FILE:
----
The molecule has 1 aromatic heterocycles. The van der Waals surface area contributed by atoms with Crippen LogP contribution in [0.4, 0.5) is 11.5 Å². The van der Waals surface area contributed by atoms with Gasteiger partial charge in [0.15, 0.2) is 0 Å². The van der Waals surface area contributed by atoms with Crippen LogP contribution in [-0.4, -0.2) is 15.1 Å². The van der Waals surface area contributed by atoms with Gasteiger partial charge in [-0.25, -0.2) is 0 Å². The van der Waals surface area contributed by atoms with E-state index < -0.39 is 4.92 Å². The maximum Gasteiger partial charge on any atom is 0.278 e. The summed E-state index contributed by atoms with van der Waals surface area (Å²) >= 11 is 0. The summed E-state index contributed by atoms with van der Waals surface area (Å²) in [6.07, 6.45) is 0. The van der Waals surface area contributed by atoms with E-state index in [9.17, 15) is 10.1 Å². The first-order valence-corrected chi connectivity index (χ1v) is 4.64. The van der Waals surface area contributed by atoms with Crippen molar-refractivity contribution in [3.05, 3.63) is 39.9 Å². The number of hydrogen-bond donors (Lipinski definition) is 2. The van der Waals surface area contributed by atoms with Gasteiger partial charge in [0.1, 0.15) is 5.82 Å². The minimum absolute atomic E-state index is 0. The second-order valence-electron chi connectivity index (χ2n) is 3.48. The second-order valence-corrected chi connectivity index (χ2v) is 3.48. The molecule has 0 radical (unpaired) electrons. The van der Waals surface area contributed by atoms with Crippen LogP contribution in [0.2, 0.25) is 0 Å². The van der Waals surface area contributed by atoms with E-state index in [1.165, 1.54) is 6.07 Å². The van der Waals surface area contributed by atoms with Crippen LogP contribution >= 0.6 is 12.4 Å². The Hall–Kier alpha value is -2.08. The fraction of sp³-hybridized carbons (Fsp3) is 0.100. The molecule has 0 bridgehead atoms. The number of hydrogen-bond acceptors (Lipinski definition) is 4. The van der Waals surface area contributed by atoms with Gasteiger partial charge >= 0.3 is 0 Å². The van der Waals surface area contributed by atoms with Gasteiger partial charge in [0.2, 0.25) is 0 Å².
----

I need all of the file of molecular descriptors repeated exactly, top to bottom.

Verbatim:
The molecule has 1 aromatic heterocycles. The van der Waals surface area contributed by atoms with Crippen LogP contribution in [0.4, 0.5) is 11.5 Å². The van der Waals surface area contributed by atoms with Gasteiger partial charge in [0.15, 0.2) is 0 Å². The van der Waals surface area contributed by atoms with Crippen LogP contribution in [-0.4, -0.2) is 15.1 Å². The van der Waals surface area contributed by atoms with Gasteiger partial charge in [-0.25, -0.2) is 0 Å². The van der Waals surface area contributed by atoms with E-state index < -0.39 is 4.92 Å². The maximum Gasteiger partial charge on any atom is 0.278 e. The summed E-state index contributed by atoms with van der Waals surface area (Å²) >= 11 is 0. The summed E-state index contributed by atoms with van der Waals surface area (Å²) in [6.07, 6.45) is 0. The van der Waals surface area contributed by atoms with E-state index in [9.17, 15) is 10.1 Å². The first-order valence-corrected chi connectivity index (χ1v) is 4.64. The van der Waals surface area contributed by atoms with Crippen molar-refractivity contribution in [3.05, 3.63) is 39.9 Å². The number of hydrogen-bond donors (Lipinski definition) is 2. The van der Waals surface area contributed by atoms with Gasteiger partial charge in [0.1, 0.15) is 5.82 Å². The minimum absolute atomic E-state index is 0. The second-order valence-electron chi connectivity index (χ2n) is 3.48. The second-order valence-corrected chi connectivity index (χ2v) is 3.48. The molecule has 0 radical (unpaired) electrons. The van der Waals surface area contributed by atoms with Crippen LogP contribution in [0.2, 0.25) is 0 Å². The van der Waals surface area contributed by atoms with E-state index in [1.165, 1.54) is 6.07 Å². The van der Waals surface area contributed by atoms with Crippen LogP contribution >= 0.6 is 12.4 Å². The Hall–Kier alpha value is -2.08. The fraction of sp³-hybridized carbons (Fsp3) is 0.100. The molecule has 0 bridgehead atoms. The number of hydrogen-bond acceptors (Lipinski definition) is 4. The van der Waals surface area contributed by atoms with Gasteiger partial charge >= 0.3 is 0 Å². The van der Waals surface area contributed by atoms with Gasteiger partial charge in [0.2, 0.25) is 0 Å².